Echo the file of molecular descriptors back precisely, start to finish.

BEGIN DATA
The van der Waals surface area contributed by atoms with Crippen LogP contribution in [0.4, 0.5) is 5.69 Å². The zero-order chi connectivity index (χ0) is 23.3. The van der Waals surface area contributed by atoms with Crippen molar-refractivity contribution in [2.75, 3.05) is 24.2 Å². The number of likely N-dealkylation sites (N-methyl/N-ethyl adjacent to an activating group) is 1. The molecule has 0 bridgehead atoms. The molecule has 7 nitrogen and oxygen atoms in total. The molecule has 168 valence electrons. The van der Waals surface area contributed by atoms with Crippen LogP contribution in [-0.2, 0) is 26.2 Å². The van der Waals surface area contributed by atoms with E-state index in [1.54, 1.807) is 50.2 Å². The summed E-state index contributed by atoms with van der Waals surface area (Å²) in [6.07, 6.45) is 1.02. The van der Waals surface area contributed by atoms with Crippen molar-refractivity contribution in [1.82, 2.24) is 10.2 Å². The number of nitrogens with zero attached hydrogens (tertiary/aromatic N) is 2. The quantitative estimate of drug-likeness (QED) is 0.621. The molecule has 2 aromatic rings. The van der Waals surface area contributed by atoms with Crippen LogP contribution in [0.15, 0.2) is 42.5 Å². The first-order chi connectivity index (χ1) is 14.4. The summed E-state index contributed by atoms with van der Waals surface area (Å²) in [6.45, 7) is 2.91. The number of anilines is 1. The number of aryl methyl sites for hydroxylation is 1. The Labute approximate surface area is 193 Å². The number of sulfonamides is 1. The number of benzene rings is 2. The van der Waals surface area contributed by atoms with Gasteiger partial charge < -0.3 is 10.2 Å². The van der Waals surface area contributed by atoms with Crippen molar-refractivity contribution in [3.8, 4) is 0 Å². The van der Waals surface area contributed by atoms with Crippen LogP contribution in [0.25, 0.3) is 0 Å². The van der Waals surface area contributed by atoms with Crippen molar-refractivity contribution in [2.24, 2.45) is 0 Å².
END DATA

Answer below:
The van der Waals surface area contributed by atoms with Crippen LogP contribution in [0.4, 0.5) is 5.69 Å². The zero-order chi connectivity index (χ0) is 23.3. The van der Waals surface area contributed by atoms with Crippen molar-refractivity contribution in [2.75, 3.05) is 24.2 Å². The number of likely N-dealkylation sites (N-methyl/N-ethyl adjacent to an activating group) is 1. The molecule has 0 bridgehead atoms. The molecule has 7 nitrogen and oxygen atoms in total. The molecule has 168 valence electrons. The van der Waals surface area contributed by atoms with Crippen LogP contribution in [-0.2, 0) is 26.2 Å². The van der Waals surface area contributed by atoms with E-state index in [1.54, 1.807) is 50.2 Å². The summed E-state index contributed by atoms with van der Waals surface area (Å²) in [6.07, 6.45) is 1.02. The van der Waals surface area contributed by atoms with Crippen molar-refractivity contribution in [1.82, 2.24) is 10.2 Å². The number of nitrogens with zero attached hydrogens (tertiary/aromatic N) is 2. The quantitative estimate of drug-likeness (QED) is 0.621. The molecule has 2 aromatic rings. The van der Waals surface area contributed by atoms with Crippen LogP contribution in [0.15, 0.2) is 42.5 Å². The first-order chi connectivity index (χ1) is 14.4. The summed E-state index contributed by atoms with van der Waals surface area (Å²) in [6.45, 7) is 2.91. The number of anilines is 1. The number of aryl methyl sites for hydroxylation is 1. The Labute approximate surface area is 193 Å². The number of sulfonamides is 1. The number of benzene rings is 2. The van der Waals surface area contributed by atoms with Gasteiger partial charge < -0.3 is 10.2 Å². The van der Waals surface area contributed by atoms with Crippen molar-refractivity contribution in [3.8, 4) is 0 Å². The van der Waals surface area contributed by atoms with Crippen LogP contribution in [0.25, 0.3) is 0 Å². The van der Waals surface area contributed by atoms with Crippen molar-refractivity contribution in [2.24, 2.45) is 0 Å².